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Dear catholic.com visitors: This website from Catholic Answers, with all its many resources, is the world's largest source of explanations for Catholic beliefs and practices. A fully independent, lay-run, 501(c)(3) ministry that receives no funding from the institutional Church, we rely entirely on the generosity of everyday people like you to keep this website going with trustworthy , fresh, and relevant content. If everyone visiting this month gave just $1, catholic.com would be fully funded for an entire year. Do you find catholic.com helpful? Please make a gift today. Thank you. Wishing you a blessed Lenten season.

Maurice Clenock

Frequently referred to as Dr. Morrice (d. about 1580)

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Clenock (or CLYNOG), MAURICE, date of birth unknown, d. about 1580. He was b. in Wales and educated at Oxford, where he was admitted Bachelor of Canon Law in 1548. During Mary’s reign he became almoner and secretary to Cardinal Pole, prebendary of York, rector of Orpington (Kent), and dean of Shoreham and Croydon, and chancellor of the prerogative court of Canterbury. In 1556 he was made rector of Corwen in the Diocese of St. Asaph, and on the death of the Bishop of Bangor in 1558 was nominated to the vacant see, but was never consecrated, owing to the change of religion under Elizabeth. Surrendering all his preferments, he accompanied Bishop Goldwell of St. Asaph to Rome, where they resided in the English hospital, of which Clenock was a camerarius in 1567. In 1578 he was made its warden. At the same time Gregory XIII ordered the hospital to be converted into a college until England should return to the Church. The warden was made the first rector of the college by the pope; but Cardinal Allen judged him unfit, though he described him as “an honest and friendly man and a great advancer of the students’ and seminaries’ cause” (Letter to Dr. Lewis, May 12, 1579). Despite his personal good qualities he did not prove a competent ruler. He was accused of unduly favoring his fellow-countrymen at the expense of the English students, who numbered thirty-three as against seven Welshmen. Feeling ran so high that, as Allen wrote, “Mischief and murder had like to have been committed in ipso collegio” (letter cited above). The students, having unsuccessfully appealed to the pope, left the college, and finally the pope, in April, 1579, appointed Father Agazzari, S.J., rector, leaving Dr. Clenock still war-den of the hospital. He retired, however, in 1580 to Rouen, where he took ship for Spain, but was lost at sea. In contemporary documents he is frequently referred to as “Dr. Morrice”.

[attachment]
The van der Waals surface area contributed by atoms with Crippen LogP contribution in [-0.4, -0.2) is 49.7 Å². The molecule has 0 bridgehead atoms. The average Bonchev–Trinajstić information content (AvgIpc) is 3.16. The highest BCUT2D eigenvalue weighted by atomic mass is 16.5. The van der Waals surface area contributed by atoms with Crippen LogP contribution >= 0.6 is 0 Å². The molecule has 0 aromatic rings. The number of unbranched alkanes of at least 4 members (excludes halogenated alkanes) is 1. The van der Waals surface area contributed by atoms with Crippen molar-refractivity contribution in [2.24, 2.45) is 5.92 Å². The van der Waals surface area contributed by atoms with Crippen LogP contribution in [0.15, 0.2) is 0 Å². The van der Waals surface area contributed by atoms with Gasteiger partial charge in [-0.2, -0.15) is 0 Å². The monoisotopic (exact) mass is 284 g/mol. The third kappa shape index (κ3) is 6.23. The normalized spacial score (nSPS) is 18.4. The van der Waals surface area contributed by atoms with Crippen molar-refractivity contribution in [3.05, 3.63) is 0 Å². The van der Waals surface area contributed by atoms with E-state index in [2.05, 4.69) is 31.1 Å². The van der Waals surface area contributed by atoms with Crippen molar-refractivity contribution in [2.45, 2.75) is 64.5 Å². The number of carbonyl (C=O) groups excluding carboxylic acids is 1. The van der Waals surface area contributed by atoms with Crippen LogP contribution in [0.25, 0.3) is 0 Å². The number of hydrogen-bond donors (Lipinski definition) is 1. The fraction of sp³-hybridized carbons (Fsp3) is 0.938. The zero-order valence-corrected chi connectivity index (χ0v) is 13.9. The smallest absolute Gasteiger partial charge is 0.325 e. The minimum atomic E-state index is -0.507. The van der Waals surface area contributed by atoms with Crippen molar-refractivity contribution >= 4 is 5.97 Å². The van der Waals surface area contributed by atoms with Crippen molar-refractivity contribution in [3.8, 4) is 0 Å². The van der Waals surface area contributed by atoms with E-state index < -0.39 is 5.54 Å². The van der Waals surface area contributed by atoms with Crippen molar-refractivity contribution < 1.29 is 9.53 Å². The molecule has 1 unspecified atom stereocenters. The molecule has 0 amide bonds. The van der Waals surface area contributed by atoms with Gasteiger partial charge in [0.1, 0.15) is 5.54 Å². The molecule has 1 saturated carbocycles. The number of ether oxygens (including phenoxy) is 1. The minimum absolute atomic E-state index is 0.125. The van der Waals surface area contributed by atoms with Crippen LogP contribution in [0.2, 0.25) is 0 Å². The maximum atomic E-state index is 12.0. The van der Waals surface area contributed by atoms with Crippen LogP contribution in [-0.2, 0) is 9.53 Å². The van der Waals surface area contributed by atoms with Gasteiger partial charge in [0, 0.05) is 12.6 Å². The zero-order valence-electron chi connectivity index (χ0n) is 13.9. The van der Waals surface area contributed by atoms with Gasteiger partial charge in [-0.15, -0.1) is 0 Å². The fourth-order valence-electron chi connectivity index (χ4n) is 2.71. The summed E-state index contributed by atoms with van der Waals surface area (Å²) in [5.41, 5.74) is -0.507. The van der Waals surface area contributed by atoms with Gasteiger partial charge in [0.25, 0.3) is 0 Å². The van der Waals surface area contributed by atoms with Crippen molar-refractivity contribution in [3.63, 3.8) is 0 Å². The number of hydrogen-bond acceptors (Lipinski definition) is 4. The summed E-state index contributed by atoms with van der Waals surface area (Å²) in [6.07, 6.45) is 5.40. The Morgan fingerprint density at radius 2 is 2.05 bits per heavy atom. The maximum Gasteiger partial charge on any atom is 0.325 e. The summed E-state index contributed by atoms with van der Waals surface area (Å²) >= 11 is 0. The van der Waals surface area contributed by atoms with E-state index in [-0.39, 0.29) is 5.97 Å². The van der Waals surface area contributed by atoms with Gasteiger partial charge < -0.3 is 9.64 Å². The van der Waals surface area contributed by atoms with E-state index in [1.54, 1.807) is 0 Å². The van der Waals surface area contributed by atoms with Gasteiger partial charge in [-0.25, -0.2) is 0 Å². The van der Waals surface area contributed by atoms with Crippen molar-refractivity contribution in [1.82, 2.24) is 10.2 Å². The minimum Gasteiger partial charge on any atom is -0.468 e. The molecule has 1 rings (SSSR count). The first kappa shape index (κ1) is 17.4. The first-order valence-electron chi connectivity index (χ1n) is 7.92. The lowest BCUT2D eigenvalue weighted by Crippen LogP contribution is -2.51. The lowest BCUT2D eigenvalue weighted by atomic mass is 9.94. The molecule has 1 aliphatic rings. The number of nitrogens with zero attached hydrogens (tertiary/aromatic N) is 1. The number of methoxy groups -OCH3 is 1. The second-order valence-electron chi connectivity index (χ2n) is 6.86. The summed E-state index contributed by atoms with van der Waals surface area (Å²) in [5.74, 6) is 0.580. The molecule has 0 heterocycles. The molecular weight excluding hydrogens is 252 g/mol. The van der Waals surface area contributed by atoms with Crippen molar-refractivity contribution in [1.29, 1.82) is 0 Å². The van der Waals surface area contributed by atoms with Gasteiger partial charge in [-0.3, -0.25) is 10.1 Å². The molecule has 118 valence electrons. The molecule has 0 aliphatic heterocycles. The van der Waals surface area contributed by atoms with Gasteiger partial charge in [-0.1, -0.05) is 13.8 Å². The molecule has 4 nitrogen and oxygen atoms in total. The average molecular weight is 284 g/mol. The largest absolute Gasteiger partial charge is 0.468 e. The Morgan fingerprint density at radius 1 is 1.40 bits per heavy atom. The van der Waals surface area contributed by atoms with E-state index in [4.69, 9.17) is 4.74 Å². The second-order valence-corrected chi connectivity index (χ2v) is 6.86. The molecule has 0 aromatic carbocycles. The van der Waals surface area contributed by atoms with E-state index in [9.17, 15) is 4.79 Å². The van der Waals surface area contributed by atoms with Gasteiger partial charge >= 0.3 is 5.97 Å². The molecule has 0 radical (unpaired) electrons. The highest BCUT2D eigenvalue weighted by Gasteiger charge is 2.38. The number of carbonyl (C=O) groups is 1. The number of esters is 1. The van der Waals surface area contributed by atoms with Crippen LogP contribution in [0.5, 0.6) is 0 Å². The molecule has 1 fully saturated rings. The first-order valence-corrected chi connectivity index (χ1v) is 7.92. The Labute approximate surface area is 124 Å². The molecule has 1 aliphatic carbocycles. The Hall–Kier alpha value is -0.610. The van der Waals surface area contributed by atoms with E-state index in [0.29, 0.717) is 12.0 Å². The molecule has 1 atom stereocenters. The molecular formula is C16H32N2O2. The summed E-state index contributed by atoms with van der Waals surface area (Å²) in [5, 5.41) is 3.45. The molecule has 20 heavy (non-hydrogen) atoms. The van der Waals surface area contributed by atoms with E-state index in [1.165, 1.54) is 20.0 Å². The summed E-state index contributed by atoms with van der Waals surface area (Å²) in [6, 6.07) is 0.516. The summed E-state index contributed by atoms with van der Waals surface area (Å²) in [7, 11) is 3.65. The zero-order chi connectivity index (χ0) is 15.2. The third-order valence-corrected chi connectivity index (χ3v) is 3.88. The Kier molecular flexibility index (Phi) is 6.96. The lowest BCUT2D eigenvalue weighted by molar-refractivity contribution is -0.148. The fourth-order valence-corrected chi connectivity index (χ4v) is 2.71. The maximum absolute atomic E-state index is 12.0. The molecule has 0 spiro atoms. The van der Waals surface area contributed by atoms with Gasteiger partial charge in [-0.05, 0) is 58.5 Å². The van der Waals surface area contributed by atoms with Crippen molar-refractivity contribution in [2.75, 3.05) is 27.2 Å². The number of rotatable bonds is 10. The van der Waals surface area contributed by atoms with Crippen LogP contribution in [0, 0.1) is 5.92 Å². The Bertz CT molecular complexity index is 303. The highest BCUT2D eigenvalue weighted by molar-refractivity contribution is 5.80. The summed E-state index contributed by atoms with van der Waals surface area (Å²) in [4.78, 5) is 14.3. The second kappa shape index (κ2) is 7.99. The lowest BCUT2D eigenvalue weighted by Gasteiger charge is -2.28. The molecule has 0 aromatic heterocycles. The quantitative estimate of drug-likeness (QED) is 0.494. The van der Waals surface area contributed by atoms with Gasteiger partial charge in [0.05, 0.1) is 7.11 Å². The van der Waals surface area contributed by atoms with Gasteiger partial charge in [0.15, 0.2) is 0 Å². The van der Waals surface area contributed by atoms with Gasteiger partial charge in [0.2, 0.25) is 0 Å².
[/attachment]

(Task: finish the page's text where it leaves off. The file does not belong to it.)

EDWIN BURTON


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